Feb 23,2007 00:00
She stood holding a prayer book and reading aloud. She wore an emerald green dress and her hair, shiny auburn, rested on her shoulders and sleeves. From a side view, I could see freckles on her face. She was the quintessential, pretty Irish lass. And she was reading Hebrew from her prayer book. Elsa Humphreys had driven from Belfast to Dublin because "the synagogue in Belfast is too Orthodox," she told me. She preferred a more "progressive" service.
JEWISH MUSEUM - This unobtrusive building with signs in Hebrew and English is the Irish Jewish Museum in Dublin. The Hebrew sign says: 'The Great Synagogue.' CNS Photos by Marilyn Zeitlin. UNDER THE CANOPY - A wedding exhibit at the Irish Jewish Museum in Dublin depicts a couple under a canopy.
JEWISH MUSEUM - This unobtrusive building with signs in Hebrew and English is the Irish Jewish Museum in Dublin. The Hebrew sign says: 'The Great Synagogue.' CNS Photos by Marilyn Zeitlin.
UNDER THE CANOPY - A wedding exhibit at the Irish Jewish Museum in Dublin depicts a couple under a canopy.
Irish and Jewish - it seems almost a contradiction in terms in a country that is more than 98 percent Catholic. But Irish Jews have lived in Ireland for centuries.
Not many know that Chaim Herzog, the son of Ireland's chief rabbi, was a past president of the state of Israel. Nor that Jews have long played a part in the politics of Ireland: The first Jewish mayor of Ireland goes back to 1555, in County Cork; in 1899, Sir Otto Yaffe (Yaffe is the Hebrew word for pretty) was lord mayor of Belfast, and Robert Briscoe was lord mayor of Dublin in 1956 and 1961. On one of my trips to Ireland, I interviewed his son, Ben Briscoe, a charismatic member of the Irish Parliament from 1965 to 2002.
And on St. Patrick's Day, as in past years, Irish Jews will be marching in New York City's parade; they're easy to identify with their bright green skullcaps.
When I visited Ireland in the late 1980s, many Irish Jews expressed sorrow that the small Jewish community of some 2,000 would soon dwindle, as the young would seek opportunities abroad. But surprisingly, Ireland's economy has improved dramatically since then, and many global corporations are opening subsidiaries in Ireland. And the executives hired- mainly from the United States - are Jews who are making Ireland their permanent home. So the figure of 2,000 Jews is "about right" as of today, said one member of the Jewish community.
On one trip to Ireland, I met a bus driver wearing a silver Star of David around his neck. I asked if he was Jewish. "No," he answered, "but we wear this because millions (of Jews) are not able to wear it. They died in the Holocaust. And remember," he added, "the real founder of our church was a Jew."
In a pub, one man told me that the Irish have always felt a kinship with Jews - "we are both persecuted people." Walking past a Dublin bed-and-breakfast, I noticed that its name was "Shalom." I stopped inside to ask why. Vera Flynn, the owner, said "Shalom is the Hebrew word for peace. We thought it was rather nice."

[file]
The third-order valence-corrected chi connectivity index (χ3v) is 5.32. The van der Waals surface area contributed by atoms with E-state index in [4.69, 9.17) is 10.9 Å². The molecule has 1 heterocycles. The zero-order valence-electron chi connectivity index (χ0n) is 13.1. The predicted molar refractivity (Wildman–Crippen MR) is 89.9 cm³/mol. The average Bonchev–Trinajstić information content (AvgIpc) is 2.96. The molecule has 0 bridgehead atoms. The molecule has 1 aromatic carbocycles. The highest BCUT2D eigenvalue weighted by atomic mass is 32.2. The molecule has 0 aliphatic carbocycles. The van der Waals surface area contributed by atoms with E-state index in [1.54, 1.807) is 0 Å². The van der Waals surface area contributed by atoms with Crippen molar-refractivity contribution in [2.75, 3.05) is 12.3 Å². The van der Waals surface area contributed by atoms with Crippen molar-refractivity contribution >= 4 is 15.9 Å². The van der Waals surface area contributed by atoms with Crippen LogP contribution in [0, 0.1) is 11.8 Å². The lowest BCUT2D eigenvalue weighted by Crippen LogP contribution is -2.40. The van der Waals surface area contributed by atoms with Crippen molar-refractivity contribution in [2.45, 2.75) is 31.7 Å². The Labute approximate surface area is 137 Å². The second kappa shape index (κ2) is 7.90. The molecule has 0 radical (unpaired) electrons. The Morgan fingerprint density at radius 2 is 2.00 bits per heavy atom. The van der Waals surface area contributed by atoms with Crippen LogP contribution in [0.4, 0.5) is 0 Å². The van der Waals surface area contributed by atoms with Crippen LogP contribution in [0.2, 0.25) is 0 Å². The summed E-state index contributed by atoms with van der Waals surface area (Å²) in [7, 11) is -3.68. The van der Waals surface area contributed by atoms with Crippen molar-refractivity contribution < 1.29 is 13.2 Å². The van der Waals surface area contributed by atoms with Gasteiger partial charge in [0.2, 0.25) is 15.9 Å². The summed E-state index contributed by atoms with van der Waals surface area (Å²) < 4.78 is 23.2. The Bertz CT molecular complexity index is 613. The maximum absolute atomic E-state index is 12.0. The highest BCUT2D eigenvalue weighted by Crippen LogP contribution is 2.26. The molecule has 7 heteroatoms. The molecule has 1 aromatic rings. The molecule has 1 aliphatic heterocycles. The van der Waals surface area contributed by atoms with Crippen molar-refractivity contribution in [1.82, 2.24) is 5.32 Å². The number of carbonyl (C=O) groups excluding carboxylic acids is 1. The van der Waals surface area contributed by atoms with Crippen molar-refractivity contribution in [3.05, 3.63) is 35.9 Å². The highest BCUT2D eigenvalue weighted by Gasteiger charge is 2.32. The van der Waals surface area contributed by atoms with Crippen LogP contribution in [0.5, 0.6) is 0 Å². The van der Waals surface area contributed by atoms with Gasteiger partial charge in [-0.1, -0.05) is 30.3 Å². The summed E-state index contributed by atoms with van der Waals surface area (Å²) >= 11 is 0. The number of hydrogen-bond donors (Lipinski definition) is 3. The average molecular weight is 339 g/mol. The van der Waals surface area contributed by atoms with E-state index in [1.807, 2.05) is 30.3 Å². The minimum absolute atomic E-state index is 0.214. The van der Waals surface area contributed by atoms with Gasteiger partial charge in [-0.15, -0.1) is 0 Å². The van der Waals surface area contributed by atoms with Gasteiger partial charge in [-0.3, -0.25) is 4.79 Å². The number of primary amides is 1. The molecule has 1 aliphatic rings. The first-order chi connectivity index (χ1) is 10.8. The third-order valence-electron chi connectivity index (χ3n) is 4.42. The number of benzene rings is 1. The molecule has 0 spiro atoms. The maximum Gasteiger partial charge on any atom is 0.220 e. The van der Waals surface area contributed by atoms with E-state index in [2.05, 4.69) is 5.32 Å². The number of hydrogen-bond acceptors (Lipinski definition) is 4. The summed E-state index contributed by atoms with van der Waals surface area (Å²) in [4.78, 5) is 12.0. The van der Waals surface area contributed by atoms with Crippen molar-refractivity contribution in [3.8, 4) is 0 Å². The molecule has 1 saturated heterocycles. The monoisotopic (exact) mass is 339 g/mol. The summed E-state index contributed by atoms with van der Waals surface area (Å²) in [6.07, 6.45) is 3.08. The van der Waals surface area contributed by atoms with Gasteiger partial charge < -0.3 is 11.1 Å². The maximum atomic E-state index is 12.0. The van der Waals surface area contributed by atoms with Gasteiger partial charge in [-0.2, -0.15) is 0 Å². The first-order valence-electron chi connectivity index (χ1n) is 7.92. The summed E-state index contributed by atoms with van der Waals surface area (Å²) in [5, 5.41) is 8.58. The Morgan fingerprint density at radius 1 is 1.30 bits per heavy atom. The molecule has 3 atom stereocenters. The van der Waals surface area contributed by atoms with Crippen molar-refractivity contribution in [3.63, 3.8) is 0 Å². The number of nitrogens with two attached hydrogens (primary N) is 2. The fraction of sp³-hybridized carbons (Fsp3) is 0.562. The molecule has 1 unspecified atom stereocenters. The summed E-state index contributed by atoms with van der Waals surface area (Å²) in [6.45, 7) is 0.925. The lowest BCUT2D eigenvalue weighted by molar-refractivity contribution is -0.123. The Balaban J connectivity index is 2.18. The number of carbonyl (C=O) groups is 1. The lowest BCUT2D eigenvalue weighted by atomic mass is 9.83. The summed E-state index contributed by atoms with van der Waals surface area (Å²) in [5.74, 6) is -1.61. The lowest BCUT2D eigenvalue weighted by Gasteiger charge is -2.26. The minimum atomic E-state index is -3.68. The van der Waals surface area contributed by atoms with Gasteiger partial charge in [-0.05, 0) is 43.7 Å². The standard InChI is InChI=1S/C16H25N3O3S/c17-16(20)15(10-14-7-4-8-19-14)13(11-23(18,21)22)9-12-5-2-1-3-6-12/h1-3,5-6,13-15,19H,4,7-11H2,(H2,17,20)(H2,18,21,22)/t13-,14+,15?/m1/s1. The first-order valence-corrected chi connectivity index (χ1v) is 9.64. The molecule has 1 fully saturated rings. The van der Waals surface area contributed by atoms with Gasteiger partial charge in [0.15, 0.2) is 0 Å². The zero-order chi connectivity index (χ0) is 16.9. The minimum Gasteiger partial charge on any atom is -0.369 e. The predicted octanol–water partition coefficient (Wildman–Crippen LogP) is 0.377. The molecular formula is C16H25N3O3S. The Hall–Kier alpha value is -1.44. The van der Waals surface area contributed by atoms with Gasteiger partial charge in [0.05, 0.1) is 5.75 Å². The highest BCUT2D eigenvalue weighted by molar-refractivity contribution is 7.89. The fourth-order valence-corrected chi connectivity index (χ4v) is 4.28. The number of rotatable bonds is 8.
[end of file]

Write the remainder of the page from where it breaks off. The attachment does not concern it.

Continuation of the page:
On the other hand, a new book "Kristallnacht: Prelude to Disaster" by Martin Gilbert, reportedly tells of Ireland's inaction in helping Jews escape the Nazis, and Irish officials' lack of sympathy for victims who sought refuge.
Some months ago, I revisited the Irish-Jewish community in Dublin. Raphael Siev, curator of the Irish Jewish Museum, acted as my guide. This was not my first meeting with Siev. I had interviewed him in the late 1980s, shortly after the museum was established; he was curator then. Siev manages a group of volunteers in preserving and caring for the displays and memorabilia associated with the Jewish communities of Dublin, Belfast, Cork and Limerick, among others.
Siev's orange-red hair and beard are now heavily sprinkled with gray. He is the same informal scholar I met earlier. He dresses in work clothes and has the same familiar manner of movement and speech. Outside the museum, he greeted passersby, and a woman with a shopping bag, returned his greeting with a "top of the mornin' to you."
The museum, which also houses an old synagogue, is a familiar landmark on the street, though its brick building is unobtrusive except for the Hebrew and English signs in front.
"The area used to have Jewish families" he says, "but they have moved to the suburbs for more room and green grass for the kids to play on." Siev's own family came to Ireland from Lithuania in the 1800s.
As I toured the museum, in Dublin's Portabella section, I noticed the large stained glass window with the Star of David, a relatively new acquisition. There were new showcases exhibiting beautiful prayer shawls and green yarmulkes - the skullcap worn by men in the synagogue, the color green says "proudly Irish." There were silver candlesticks for the Sabbath, the holy scrolls and photos of past Irish chief rabbis.
James Joyce is represented: there are photographs of some of the Jewish characters mentioned in "Ulysses"; the museum brochure says, "Many people visit Dublin to follow in the footsteps of Leopold Bloom. ..." Art and crafts by Jewish artists, and historical data on the Irish Jews are displayed.
The upper floor shows some of the original synagogue founded here. There is a wedding canopy displaying figures of a Jewish bride and groom, and there are scenes of Jewish families in Ireland during the 19th and early 20th centuries. Many of the valuable religious and cultural items, have been donated by Jews from near and far. As Siev explained, the items and records were getting lost; the museum preserves what it can. Frequent visitors to the museum come from Europe, the United States, Canada and South Africa.
Sadly, Siev points to cracks in walls and ceiling and shows a chimney he fears will soon collapse unless funds are found to make repairs. He sighs. "Our needs, like our community, are small, but we must preserve our heritage."
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